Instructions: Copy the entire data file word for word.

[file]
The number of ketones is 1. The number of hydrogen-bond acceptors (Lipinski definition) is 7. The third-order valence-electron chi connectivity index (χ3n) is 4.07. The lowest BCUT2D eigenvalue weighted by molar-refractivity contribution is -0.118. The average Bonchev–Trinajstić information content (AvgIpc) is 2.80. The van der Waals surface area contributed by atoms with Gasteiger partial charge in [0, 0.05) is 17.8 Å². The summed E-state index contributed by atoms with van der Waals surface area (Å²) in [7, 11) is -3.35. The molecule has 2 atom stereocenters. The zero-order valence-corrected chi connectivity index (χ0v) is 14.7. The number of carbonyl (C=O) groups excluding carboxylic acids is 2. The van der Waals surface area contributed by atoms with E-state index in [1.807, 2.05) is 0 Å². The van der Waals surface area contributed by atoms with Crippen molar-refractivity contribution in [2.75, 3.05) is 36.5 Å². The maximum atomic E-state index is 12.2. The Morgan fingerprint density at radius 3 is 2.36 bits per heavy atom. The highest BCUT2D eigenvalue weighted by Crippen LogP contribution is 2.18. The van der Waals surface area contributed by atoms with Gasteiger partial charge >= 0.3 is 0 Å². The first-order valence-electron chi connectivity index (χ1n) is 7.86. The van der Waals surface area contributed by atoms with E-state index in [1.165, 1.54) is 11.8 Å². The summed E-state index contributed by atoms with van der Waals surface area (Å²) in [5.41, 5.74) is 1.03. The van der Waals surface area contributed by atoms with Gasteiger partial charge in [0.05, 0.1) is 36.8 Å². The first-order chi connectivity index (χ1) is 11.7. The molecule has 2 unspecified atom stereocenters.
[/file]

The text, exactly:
The number of ketones is 1. The number of hydrogen-bond acceptors (Lipinski definition) is 7. The third-order valence-electron chi connectivity index (χ3n) is 4.07. The lowest BCUT2D eigenvalue weighted by molar-refractivity contribution is -0.118. The average Bonchev–Trinajstić information content (AvgIpc) is 2.80. The van der Waals surface area contributed by atoms with Gasteiger partial charge in [0, 0.05) is 17.8 Å². The summed E-state index contributed by atoms with van der Waals surface area (Å²) in [7, 11) is -3.35. The molecule has 2 atom stereocenters. The zero-order valence-corrected chi connectivity index (χ0v) is 14.7. The number of carbonyl (C=O) groups excluding carboxylic acids is 2. The van der Waals surface area contributed by atoms with E-state index in [1.807, 2.05) is 0 Å². The van der Waals surface area contributed by atoms with Crippen molar-refractivity contribution in [2.75, 3.05) is 36.5 Å². The maximum atomic E-state index is 12.2. The Morgan fingerprint density at radius 3 is 2.36 bits per heavy atom. The highest BCUT2D eigenvalue weighted by Crippen LogP contribution is 2.18. The van der Waals surface area contributed by atoms with Gasteiger partial charge >= 0.3 is 0 Å². The first-order valence-electron chi connectivity index (χ1n) is 7.86. The van der Waals surface area contributed by atoms with E-state index in [1.165, 1.54) is 11.8 Å². The summed E-state index contributed by atoms with van der Waals surface area (Å²) in [5.41, 5.74) is 1.03. The van der Waals surface area contributed by atoms with Gasteiger partial charge in [0.05, 0.1) is 36.8 Å². The first-order chi connectivity index (χ1) is 11.7. The molecule has 2 unspecified atom stereocenters.